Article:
Pattern Recognition and
Image Processing Group
Institute of Computer Graphics and Algorithms
PRIP Fakultät für Informatik, TU Wien Technische Universität Wien Fakultät für Informatik

Current Projects

Indiecam

Duration: 2015/01/10 - still running
Description: The aim of this project is to study the composition of image warping algorithms in order to devise a parallel solution involving image pyramids. For panorama stitching of images from multiple cameras, the images need to be warped in order to compensate for differences in perspective and to guarantee smooth transitions. We focus on decentralizing this warping process, so that it can be done inside each camera individually before assembling all images for the final panorama.

Contact: Walter G. Kropatsch, Ines Janusch
Researcher: Hanna Huber, Majid Banaeyan
Partner: Raphael Barth

Worms

Duration: 2015/03/24 - still running
Description: The marine annelid Platynereis dumerilii reproduces by external fertilisation and is semelparous, meaning that it spawns only once in its lifecycle. To maximise reproductive success these worms synchronise their spawning events with the lunar cycle and spawn primarily during new moon (Zantke et al., Cell Reports, 2013). In addition, P. dumerilii exhibit particular swimming behaviours during spawning, which are collectively described as a ‘nuptial dance’. The nuptial dance is initiated by excreted pheremones, stimulating male and female worms to swim in circles around one another and finally release sperm and eggs into the water. The aim is to develop methods that enable 2D tracking of spawning worms from captured video and extract data to quantify specified behaviours.

Contact: Walter G. Kropatsch, Nicole M. Artner
Researcher: Daniel Pucher
Partner: Stephanie Bannister

LBP pyramids

Duration: 2014/06/01 - still running
Description: In this project we show how topological categories can be used to identify and remove redundant structural information in a graph representation of an image. Additionally we present two concrete applications, namely an approach to obtain a minimal structural representation of an image, and an image segmentation algorithm that preserves regions in a hierarchy based on the amount of texture.

Contact: Walter G. Kropatsch, Ines Janusch
Researcher: Martin Cerman
Partner: Rocio Gonzales Diaz

Lipizzan

Duration: 2015/01/10 - still running
Description: The Spanish Riding School with its Lipizzan horses is one of the most famous tourist attractions in Vienna. In breeding, it is desirable to objectively evaluate the traits of a Lipizzan horse based on quantitative measurements. Unfortunately, traditional approaches of measurement lead to a low repeatability rate due to pose changes of the horse and/or differences between the measurement techniques of different people. The aim is to develop a representation of a 2D horse shape, which is independent of pose OR to develop an approach which is able to “normalize” the current pose of a horse to a standard-pose.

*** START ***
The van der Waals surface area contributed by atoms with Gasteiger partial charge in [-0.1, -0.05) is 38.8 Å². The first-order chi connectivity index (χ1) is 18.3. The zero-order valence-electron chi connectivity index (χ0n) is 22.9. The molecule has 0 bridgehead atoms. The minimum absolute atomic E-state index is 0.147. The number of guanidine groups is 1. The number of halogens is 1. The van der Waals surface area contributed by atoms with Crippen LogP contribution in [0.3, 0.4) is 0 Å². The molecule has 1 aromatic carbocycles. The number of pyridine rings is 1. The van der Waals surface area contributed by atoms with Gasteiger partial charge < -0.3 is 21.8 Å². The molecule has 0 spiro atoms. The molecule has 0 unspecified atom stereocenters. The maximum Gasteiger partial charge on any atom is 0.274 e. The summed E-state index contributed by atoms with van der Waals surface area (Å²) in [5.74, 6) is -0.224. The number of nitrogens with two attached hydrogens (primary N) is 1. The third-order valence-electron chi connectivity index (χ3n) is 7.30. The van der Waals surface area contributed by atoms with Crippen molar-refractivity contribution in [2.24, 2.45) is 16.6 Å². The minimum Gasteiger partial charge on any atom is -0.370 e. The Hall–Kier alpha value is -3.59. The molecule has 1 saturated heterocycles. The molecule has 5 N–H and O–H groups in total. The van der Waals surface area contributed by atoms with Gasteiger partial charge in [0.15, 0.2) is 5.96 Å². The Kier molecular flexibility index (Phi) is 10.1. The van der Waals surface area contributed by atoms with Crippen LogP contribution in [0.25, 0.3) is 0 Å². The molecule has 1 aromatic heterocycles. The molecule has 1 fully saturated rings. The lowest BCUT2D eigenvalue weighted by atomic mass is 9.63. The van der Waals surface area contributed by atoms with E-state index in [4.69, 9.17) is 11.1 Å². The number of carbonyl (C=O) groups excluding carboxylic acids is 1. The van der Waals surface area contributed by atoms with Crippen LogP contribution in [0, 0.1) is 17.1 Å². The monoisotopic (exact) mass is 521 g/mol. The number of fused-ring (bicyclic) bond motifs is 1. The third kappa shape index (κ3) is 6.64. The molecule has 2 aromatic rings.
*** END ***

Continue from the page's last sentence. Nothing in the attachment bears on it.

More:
Contact: Walter G. Kropatsch, Nicole M. Artner
Partner: Thomas Druml, Gottfried Brem

Smile

Duration: 2012/01/01 - still running
Description: Facial nerve paralysis is a paralysis of the muscles which are innervated by the seventh cranial nerve, resulting in partial or total paralysis of the muscle tone. This causes restrictions of the nerval actuation of muscles responsible for facial expressions which causes asymmetric facial movement. A way to treat facial palsy is to apply neuromuscular reconstruction methods to reestablish the muscle tone and symmetric facial movement.In order to measure the progress quantitatively, physicians require clinical measures extracted from those locations of the face which provide most information about the facial expression. Small artifical markers indicated these locations. These markers are placed manuallly on to the patient's face before the evaluation session begins. During the evaluation session the patient is recorded while performing various facial expressions. In order to evaluate the common condition the distance between two marker positions ist measured. The software which performs the distance calculation needs a manual annotation of the marker points. This task is currently performed by the physician and can take several hours. Object tracking refers to the estimation of the position of objects from an image sequence. Natural objects, such as the human face, have a high potential for deformation and are characterized by an irregular texture. As not only one, but multiple markers have to be tracked simultaneously, additional difficulty is imposed by ensuring that markers that can be uniquely identified.
The aim of this project is to automate the tracking process and to establish markerless tracking of facial features. The markers in the mouth regions could be replaced by methods of visual speech recognition. An alternative to the markers around the eye region is the application of methods used in drowsy driver detection In order to increase the accuracy of the tracking, a reference frame will be denoted manually and then all other frames similar to the reference frame will be marked as anchor frames. Due to the similarity, the tracker can compute the ow between two anchor frames independently. This approach prevents error accumulation in lengthy performances.

Contact: Walter G. Kropatsch, Nicole M. Artner
Researcher: Barbara Koneczny
Partner: Chieh-Han Tzou

Contact: Mail: webmaster(at)prip.tuwien.ac.at | Tel: +43.1.58801.18661 | Fax : +43.1.58801.18697
2014 PRIP, Impressum
This page is maintained by Webmaster ( webmaster(at)prip.tuwien.ac.at ) and was last modified on 13. June 2016 10:52